BY MARK KAILANA NELSON
The “Dallas Rag” comes from—who else?—the Dallas String Band. Led by mandolinist Coley Jones, the band played an infectious blend of early blues and rags in the 1920s. Their 1927 recording of “Dallas Rag” is a standout. It is fairly typical of string band rags in that it only has two parts, no modulations, and a fairly simple chord structure. It’s a good one, though. I came up with this fingerstyle ukulele version while waiting for a student to show up one morning. Shows you what a little creative time-wasting can accomplish. [This piece is adapted from It Sounds So Sweet: Jug Band Music for Ukulele.]
HOW TO PLAY IT
This one will take a bit of doing, so take it slow. I use a couple of different picking techniques, including alternating bass thumb picking, multiple string pinches, single notes, and even some strumming.
MEASURES 1 & 2:
The intro sets up the tune with a descending series of double stops on the first and third strings. I use my thumb and index finger to pluck the strings. You will encounter this figure again.
In this measure, the thumb moves between strings three and four. Use your index—or your index and middle finger—to pluck the other strings. All of the notes on the beat are played as pinches with the thumb and one finger plucking two strings at the same time. Notes off the beat are played with your fingers only. Note that the pinch on beat 4 sounds two identical notes.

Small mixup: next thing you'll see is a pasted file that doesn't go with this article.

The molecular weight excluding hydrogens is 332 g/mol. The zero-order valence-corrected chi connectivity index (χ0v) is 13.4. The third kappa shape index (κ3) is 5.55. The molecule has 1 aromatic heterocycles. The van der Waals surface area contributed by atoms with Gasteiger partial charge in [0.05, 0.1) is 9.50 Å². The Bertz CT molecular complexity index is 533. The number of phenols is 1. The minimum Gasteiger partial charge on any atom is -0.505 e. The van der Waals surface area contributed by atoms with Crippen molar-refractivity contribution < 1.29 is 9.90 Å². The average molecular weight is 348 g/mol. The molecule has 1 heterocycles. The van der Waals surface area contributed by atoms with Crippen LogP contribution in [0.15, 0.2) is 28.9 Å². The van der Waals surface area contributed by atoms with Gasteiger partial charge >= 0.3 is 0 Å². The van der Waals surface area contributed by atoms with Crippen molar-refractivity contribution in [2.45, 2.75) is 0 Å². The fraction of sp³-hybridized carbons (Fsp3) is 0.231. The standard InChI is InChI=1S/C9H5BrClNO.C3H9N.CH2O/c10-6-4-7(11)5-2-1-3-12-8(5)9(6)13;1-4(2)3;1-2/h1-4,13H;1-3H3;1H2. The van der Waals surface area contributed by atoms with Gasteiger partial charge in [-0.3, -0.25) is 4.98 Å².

I play the initial F chord as a pinch with my thumb, index, and middle fingers. Hold the chord until beat 4, using your pinkie to fret the melody notes. Then jump all the way up to an inversion of the F chord with a barre at the fifth fret.
Hold the barre you set up in the previous measure and switch back to alternate thumb-style picking. Note that in this measure, your thumb jumps between the fourth and third strings on the downbeats.
MEASURES 9 & 10:
Sound the downbeat with your thumb, then strum—or pinch—strings one, two, and three to sound the chord. Quickly slide everything down one fret, then bring it back up for beat 3 and drop it again for beat 4. Do the same basic thing for the next measure.
MEASURES 11 & 12:
This is the same figure you encountered in the introduction, only this time slide up into the notes on beats 2 and 4.
MEASURES 13 -16:
Essentially the same as measures 5-8, only with a tiny bit more complexity. Pay attention to how your thumb reverses direction; moving between strings four and three in m. 14, switching to strings three and four in the following measure, and then back again. Hold a barre at the fifth fret for the chord in measure 17.
The B section uses alternate bass thumb picking almost exclusively. Displacing the tonic—the open C string—to beats 2 and 4 in the measures played out of a C chord helps emphasize the ragtime syncopation.
MEASURES 27 & 28:
Nothing like a little chromatic run to liven things up. Play the initial chord with a quick downward strum, and then alternate between your thumb and index fingers—or your index and middle fingers, your choice—to pluck the melody notes. The best way to fret the run is to use one finger per note starting with your index on the first fret. When I repeat this section, I often improvise something different for these two measures.
Return to basic alternate thumb picking. Note that in measure 33 you drop the thumb pattern for beat 3.
Hold the F chord for the entire measure, using your pinkie to grab the melody notes. From there it should be smooth sailing.
This article originally appeared in the Fall 2015 issue of Ukulele.